I’ve been working. It’s what I do.

Lately I’ve been working on a generation process to produce content-laden regions akin to the Cyrodiil or Skyrim of their respective titles.

It kind of started with those Catan projects I ran ages ago:
Chieftains of Catan
Magic the Catan Risk
Elder Sign and Catan Horror
Dungeons of Catan Horror

There’s actually a whole series of stuff to do with game setup and stuff that didn’t quite make it to the “codified rule set” phase of development.
(Find under Catanese Horror category.)

So a region has scores. The first is Settlements.

Settlements will reflect the “carrying capacity” of a region — the maximum number of settlements that can be sustained by the environment, using similar encumbrance rules as borrowed from Stars Without Number:

– Major settlements equal to one-half the Settlement score.
– Minor settlements equal to the Settlement score.

What’s the difference between a Major and Minor settlement? A couple of things actually. Walls, for one. A temple, for another. And a secular power for a patron (one of the ten Masks). Minor settlements lack one or more of these elements.

A region also has Weather, Climate, and Terrain scores.

Weather determines average rainfall, and that means vegetation. Where a high score results in a dense forest, a low score results in a desert.

Climate determines longitude, but more of a “proximity to equator” sort. A high score results in a rain forest-y, tropical region, where a low score results in a tundra. The ideal scores are actually in the middle, where you can get either Northern Europe or the Mediterranean. (Boreal or Temperate, respectively.)

Terrain determines elevation, with the highest result producing valleys and the lowest result producing mountains. Average results are hills and plains.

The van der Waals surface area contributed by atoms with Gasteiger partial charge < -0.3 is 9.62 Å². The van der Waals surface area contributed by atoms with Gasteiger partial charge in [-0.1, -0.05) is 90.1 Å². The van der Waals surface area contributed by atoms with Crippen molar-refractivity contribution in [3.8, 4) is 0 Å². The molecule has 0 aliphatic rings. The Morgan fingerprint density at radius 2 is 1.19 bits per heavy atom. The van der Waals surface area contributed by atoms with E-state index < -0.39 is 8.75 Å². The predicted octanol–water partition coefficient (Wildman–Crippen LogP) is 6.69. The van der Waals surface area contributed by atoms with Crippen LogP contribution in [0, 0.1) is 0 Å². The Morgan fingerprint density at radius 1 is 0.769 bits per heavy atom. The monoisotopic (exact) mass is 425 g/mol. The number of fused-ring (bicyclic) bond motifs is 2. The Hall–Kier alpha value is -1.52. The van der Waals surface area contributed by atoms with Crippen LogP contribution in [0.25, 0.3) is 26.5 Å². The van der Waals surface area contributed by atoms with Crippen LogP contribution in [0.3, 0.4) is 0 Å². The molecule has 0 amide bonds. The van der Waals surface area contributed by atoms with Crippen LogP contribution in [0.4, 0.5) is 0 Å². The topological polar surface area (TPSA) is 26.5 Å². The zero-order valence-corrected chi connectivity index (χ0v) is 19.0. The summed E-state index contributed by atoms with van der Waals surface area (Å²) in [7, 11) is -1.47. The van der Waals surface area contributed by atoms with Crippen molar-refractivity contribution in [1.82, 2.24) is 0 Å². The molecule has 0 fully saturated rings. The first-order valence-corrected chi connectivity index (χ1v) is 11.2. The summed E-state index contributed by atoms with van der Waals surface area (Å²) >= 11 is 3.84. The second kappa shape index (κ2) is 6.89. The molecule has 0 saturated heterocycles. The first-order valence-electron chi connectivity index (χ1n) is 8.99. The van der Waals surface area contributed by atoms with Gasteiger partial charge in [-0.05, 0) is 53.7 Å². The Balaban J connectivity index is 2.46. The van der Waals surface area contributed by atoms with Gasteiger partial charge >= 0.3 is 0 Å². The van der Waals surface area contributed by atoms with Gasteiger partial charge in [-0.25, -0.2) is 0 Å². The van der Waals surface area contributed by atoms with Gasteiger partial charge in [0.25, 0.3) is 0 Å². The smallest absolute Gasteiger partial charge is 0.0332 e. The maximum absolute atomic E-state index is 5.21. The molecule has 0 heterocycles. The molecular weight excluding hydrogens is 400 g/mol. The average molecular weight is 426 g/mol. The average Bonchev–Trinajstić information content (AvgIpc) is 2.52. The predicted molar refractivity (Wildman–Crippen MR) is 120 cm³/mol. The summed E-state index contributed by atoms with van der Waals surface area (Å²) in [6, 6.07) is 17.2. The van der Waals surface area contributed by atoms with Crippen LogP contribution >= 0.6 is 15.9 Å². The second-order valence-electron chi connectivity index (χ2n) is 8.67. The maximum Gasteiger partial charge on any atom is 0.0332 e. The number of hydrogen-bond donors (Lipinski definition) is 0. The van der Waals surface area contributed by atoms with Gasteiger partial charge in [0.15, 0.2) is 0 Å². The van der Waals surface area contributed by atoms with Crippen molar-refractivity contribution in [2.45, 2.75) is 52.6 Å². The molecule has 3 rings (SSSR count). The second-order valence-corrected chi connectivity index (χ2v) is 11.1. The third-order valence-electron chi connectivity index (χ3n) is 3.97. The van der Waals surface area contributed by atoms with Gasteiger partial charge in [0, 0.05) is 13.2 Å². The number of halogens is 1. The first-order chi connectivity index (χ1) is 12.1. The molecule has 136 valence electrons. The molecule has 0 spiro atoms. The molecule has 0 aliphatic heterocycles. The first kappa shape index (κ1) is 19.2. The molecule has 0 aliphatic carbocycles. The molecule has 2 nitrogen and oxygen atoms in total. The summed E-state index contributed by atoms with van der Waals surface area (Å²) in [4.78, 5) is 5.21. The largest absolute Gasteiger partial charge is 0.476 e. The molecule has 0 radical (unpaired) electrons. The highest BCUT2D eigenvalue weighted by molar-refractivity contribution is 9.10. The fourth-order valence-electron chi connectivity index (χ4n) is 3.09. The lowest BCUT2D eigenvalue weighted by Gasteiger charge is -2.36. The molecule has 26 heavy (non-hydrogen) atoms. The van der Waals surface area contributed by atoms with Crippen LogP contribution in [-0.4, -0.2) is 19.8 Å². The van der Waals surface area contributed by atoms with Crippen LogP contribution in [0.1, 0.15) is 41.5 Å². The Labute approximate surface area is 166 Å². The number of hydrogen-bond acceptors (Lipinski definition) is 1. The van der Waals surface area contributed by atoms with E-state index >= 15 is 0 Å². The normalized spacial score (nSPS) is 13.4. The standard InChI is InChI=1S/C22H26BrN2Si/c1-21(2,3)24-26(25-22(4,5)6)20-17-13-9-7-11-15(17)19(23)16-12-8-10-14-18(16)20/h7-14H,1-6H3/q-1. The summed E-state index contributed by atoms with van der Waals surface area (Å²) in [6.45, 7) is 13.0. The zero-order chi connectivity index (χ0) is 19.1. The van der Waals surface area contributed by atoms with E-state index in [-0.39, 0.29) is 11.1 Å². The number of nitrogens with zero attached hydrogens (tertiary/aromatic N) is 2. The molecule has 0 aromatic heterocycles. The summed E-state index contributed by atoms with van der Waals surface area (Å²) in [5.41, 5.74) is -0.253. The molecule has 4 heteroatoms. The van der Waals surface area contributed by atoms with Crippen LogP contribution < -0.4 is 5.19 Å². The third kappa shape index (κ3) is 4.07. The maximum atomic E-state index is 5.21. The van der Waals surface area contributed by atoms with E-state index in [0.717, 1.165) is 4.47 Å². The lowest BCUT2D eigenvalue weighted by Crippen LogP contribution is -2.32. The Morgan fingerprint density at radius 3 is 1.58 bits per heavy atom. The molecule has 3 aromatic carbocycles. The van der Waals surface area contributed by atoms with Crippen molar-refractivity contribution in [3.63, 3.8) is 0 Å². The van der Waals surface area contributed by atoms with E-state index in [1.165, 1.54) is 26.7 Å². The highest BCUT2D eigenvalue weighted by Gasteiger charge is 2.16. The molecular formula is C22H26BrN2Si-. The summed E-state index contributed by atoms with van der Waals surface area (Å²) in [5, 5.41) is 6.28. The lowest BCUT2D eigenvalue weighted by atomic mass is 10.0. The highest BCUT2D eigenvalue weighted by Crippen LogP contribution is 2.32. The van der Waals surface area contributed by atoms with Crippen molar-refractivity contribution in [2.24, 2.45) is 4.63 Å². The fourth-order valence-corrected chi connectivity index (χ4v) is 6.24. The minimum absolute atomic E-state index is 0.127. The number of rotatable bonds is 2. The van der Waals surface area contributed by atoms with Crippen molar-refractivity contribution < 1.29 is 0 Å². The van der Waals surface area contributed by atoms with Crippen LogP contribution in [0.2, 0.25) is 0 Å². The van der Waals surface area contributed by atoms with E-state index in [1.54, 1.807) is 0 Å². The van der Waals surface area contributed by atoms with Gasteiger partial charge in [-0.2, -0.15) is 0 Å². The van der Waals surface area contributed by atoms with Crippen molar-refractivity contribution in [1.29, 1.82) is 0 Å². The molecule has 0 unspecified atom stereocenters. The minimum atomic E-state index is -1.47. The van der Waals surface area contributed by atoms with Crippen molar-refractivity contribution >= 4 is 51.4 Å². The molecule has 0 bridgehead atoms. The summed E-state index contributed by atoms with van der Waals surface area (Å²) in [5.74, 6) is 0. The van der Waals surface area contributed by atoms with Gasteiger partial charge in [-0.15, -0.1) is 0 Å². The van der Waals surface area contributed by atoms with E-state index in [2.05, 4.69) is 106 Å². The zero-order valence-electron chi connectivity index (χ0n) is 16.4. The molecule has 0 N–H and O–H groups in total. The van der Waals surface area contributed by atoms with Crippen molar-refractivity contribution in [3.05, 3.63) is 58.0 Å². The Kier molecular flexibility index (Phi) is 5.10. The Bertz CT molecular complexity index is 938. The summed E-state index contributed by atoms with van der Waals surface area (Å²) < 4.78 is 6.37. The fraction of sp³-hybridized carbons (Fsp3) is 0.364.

You could say that this system is geared toward producing more habitable environments, and you’d be correct. Average rolls in these scores will result in flat, temperate grasslands and cool, hilly marshes. Places where people live.

I’m still working with the other two scores to negotiate some useful values. Sure, you technically have the most important bits already: temperature, vegetation, topography, and civilization; but there are other important bits too.

One score I’ve been kicking around is “Resources,” to reflect how abundant natural resources are — regions which are highly civilized but which lack natural resources will probably have high intrinsic value, being cultural or spiritual centers. Or they’ll be centers of trade, that sort of thing.

Another score I’ve been kicking around is “Wildness,” which would reflect the raw power of the monster population. My main issue with implementing this score is that dungeons must be a given. That’s “part two” of this post.

Having a “monster score” would run contrary to my intent for dungeons to be an inherent value. So, what is this “Part Two” you ask?

It’s about mapping this region, and filling it with points of interest.